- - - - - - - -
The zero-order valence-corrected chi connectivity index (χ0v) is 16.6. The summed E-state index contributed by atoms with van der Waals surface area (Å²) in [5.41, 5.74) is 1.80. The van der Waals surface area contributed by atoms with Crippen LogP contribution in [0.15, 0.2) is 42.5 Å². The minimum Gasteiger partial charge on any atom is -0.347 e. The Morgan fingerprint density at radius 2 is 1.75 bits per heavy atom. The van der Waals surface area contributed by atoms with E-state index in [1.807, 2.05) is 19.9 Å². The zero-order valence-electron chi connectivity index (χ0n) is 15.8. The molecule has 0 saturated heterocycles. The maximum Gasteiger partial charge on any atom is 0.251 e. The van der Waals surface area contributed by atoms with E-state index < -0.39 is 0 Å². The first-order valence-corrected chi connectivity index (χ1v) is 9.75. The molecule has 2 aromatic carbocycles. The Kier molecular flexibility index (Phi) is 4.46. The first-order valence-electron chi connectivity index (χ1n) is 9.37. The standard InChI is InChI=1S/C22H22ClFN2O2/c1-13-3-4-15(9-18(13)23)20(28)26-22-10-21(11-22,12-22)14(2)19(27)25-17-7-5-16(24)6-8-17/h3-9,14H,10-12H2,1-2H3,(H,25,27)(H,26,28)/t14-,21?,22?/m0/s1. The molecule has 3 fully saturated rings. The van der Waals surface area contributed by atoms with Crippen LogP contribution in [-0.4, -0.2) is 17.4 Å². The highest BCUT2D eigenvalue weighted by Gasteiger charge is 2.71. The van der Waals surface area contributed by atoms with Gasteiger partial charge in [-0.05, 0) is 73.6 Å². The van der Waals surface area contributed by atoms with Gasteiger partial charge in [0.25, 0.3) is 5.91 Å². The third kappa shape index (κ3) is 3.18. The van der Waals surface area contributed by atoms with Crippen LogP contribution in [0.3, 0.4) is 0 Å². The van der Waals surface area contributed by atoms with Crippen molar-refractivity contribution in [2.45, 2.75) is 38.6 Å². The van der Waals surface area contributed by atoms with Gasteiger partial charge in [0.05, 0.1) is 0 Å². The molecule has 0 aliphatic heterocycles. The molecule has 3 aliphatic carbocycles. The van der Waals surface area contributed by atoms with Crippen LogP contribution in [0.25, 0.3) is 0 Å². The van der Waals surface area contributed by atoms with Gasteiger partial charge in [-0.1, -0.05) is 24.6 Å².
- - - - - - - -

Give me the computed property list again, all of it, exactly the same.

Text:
The zero-order valence-corrected chi connectivity index (χ0v) is 16.6. The summed E-state index contributed by atoms with van der Waals surface area (Å²) in [5.41, 5.74) is 1.80. The van der Waals surface area contributed by atoms with Crippen LogP contribution in [0.15, 0.2) is 42.5 Å². The minimum Gasteiger partial charge on any atom is -0.347 e. The Morgan fingerprint density at radius 2 is 1.75 bits per heavy atom. The van der Waals surface area contributed by atoms with E-state index in [1.807, 2.05) is 19.9 Å². The zero-order valence-electron chi connectivity index (χ0n) is 15.8. The molecule has 0 saturated heterocycles. The maximum Gasteiger partial charge on any atom is 0.251 e. The van der Waals surface area contributed by atoms with E-state index < -0.39 is 0 Å². The first-order valence-corrected chi connectivity index (χ1v) is 9.75. The molecule has 2 aromatic carbocycles. The Kier molecular flexibility index (Phi) is 4.46. The first-order valence-electron chi connectivity index (χ1n) is 9.37. The standard InChI is InChI=1S/C22H22ClFN2O2/c1-13-3-4-15(9-18(13)23)20(28)26-22-10-21(11-22,12-22)14(2)19(27)25-17-7-5-16(24)6-8-17/h3-9,14H,10-12H2,1-2H3,(H,25,27)(H,26,28)/t14-,21?,22?/m0/s1. The molecule has 3 fully saturated rings. The van der Waals surface area contributed by atoms with Crippen LogP contribution in [-0.4, -0.2) is 17.4 Å². The highest BCUT2D eigenvalue weighted by Gasteiger charge is 2.71. The van der Waals surface area contributed by atoms with Gasteiger partial charge in [-0.05, 0) is 73.6 Å². The van der Waals surface area contributed by atoms with Gasteiger partial charge in [0.25, 0.3) is 5.91 Å². The third kappa shape index (κ3) is 3.18. The van der Waals surface area contributed by atoms with Crippen LogP contribution in [0.3, 0.4) is 0 Å². The van der Waals surface area contributed by atoms with Crippen molar-refractivity contribution in [2.45, 2.75) is 38.6 Å². The van der Waals surface area contributed by atoms with Gasteiger partial charge in [0.05, 0.1) is 0 Å². The molecule has 0 aliphatic heterocycles. The molecule has 3 aliphatic carbocycles. The van der Waals surface area contributed by atoms with Crippen LogP contribution in [0.25, 0.3) is 0 Å². The van der Waals surface area contributed by atoms with Gasteiger partial charge in [-0.1, -0.05) is 24.6 Å².